Robert A. Rescorla (May 9, 1940 - March 24, 2020) was an American psychologist who specialized in the involvement of cognitive processes in classical conditioning focusing on animal learning and behavior. Rescorla was a Professor Emeritus of psychology at the University of Pennsylvania (Penn). He received his B.A. in Psychology with minors in Philosophy and Math from Swarthmore College in 1962 and later received his Ph.D. under Richard Solomon from University of Pennsylvania in 1966. From there, he began his career at Yale. Eventually, Rescorla returned to the University of Pennsylvania to continue his research.
One of Rescorla's significant contributions to psychology, with co-creator Allan Wagner, was the Rescorla-Wagner Model of conditioning. This model expanded knowledge on learning processes. Rescorla also continued to develop research on Pavlovian conditioning and instrumental training. Due to his achievements, Rescorla received the American Psychological Association Awards of the Distinguished Scientific Contributions in 1986.
1 Background and education
3 Research and contributions
3.1 The Rescorla-Wagner Theory
3.2 Research program
4 Representative publications
6 External links
Background and education
Robert A. Rescorla was born in Pittsburgh, Pennsylvania, on May 9, 1940. He attended high school in Westfield, New Jersey. In 1958, he decided to enter Swarthmore College where he got his first taste of research, conducting experiments on monkeys with Henry Gleitman and serving as Solomon Asch's research assistant doing human learning experiments. He graduated in 1962 with the highest honors.
In 1966, he received his Ph.D from the University of Pennsylvania.
Rescorla taught at Yale University from 1966 to 1981. While at Yale, Rescorla began a fruitful collaboration with colleague Allan Wagner, which led to the development of the Rescorla–Wagner model. In 1975, he was elected into the Society of Experimental Psychologists. Rescorla returned to his alma mater and began teaching there in 1981. He served as chair of psychology department at Penn, as well as the Director of Undergraduate Studies and the dean of the College of Arts and Sciences. In 1984, Rescorla was granted a Guggenheim Fellowship. In 1985, Rescorla was elected into the National Academy of Sciences and was also awarded the Distinguished Scientific Contribution award of the American Psychological Association in 1986. In 1989, he was named University of Pennsylvania's James M. Skinner Professor of Science. In 1991, Rescorla was awarded the Howard Crosby Warren Medal by the Society of Experimental Psychologists. He also received the Ira Abrams Distinguished Teaching Award of the School of Arts and Sciences at Penn in 1999, following in 2000, he was also appointed the Christopher H. Browne Distinguished Professor of Psychology. In 2005, Rescorla received the Horsley Grantt Award of the Pavlovian Society. Following that, in 2006, he was granted an honorary doctoral degree by the Universiteit Gent, in Belgium. He was elected into the American Academy of Arts and Sciences in 2008.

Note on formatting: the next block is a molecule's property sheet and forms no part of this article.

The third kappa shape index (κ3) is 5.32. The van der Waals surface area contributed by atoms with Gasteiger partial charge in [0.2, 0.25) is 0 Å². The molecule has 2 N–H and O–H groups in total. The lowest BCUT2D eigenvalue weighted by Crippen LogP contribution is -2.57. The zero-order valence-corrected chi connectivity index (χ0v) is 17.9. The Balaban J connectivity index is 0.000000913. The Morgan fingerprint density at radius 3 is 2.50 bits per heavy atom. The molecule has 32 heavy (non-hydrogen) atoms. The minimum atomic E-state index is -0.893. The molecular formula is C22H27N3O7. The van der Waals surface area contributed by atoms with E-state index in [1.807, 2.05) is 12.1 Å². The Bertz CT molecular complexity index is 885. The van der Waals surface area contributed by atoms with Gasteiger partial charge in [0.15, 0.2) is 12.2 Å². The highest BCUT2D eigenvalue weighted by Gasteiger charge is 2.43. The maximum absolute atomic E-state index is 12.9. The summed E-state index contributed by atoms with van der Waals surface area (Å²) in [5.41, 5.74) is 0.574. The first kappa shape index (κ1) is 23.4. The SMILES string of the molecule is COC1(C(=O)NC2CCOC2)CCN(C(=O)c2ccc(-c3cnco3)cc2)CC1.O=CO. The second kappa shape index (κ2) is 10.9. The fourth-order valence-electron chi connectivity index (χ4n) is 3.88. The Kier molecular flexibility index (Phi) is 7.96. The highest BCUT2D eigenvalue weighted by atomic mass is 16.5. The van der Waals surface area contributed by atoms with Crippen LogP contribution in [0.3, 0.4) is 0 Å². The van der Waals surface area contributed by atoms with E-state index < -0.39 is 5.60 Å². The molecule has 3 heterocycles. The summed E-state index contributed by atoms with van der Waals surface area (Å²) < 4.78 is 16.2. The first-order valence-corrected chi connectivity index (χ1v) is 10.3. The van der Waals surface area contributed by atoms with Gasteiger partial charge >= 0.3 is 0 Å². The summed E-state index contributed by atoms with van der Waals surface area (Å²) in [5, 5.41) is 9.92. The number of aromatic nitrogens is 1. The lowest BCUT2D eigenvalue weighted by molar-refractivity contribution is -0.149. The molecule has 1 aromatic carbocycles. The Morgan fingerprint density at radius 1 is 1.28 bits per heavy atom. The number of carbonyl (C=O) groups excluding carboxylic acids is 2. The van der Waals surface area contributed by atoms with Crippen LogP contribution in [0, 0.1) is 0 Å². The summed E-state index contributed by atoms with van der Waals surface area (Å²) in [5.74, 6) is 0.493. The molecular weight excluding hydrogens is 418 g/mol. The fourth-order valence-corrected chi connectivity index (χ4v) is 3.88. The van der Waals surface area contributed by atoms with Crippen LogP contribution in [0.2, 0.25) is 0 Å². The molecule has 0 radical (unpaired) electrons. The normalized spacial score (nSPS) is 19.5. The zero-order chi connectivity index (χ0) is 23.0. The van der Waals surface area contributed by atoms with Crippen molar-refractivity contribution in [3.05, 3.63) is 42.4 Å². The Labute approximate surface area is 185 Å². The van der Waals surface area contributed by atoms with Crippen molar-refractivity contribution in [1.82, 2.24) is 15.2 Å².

Research and contributions
Rescorla conducted research at the University of Pennsylvania on animal learning and behavior, focusing on associative learning and particularly Pavlovian conditioning.
The Rescorla-Wagner Theory
In 1972, Robert A. Rescorla and his colleague, Allan R. Wagner, published the Rescorla–Wagner model of associative learning. This model conceptualizes learning as the development of associations between conditioned (CS) and unconditioned (US) stimuli, with learning occurring when these stimuli are paired on discrete trials. The change in the association between a CS and a US that occurs when the two are paired depends on how strongly the US is predicted on that trial – that is, informally, how "surprised" the organism is by the US. The amount of this "surprise" depends on the summed associative strength of all cues present during that trial. In contrast, previous models derived the change in associative strength from the current value of the CS alone. The model has been extremely influential, leading to many new experimental findings and theoretical developments.
Rescorla's interest in associative learning processes focused on three questions. First, in what situations does associative learning occur? Second, when associative learning occurs, what elements are involved? Third, what principles account for the experimental findings. To research these questions, Rescorla and his team used an assortment of methods, including for example fear conditioning, reward training and autoshaping.
Rescorla, R. A. (2006) Deepened Extinction from Compound Stimulus Presentation. Journal of Experimental Psychology: Animal Behavior Processes, 32, 135-144.
Rescorla, R. A. (2008). Evaluating conditioning of related and unrelated stimuli using a compound test. Learning and Behavior, 36, 67-74.
Rescorla, R. A. (2008). Conditioning of stimuli with nonzero initial value. Journal of Experimental Psychology: Animal Behavior Processes, 34, 315-323.
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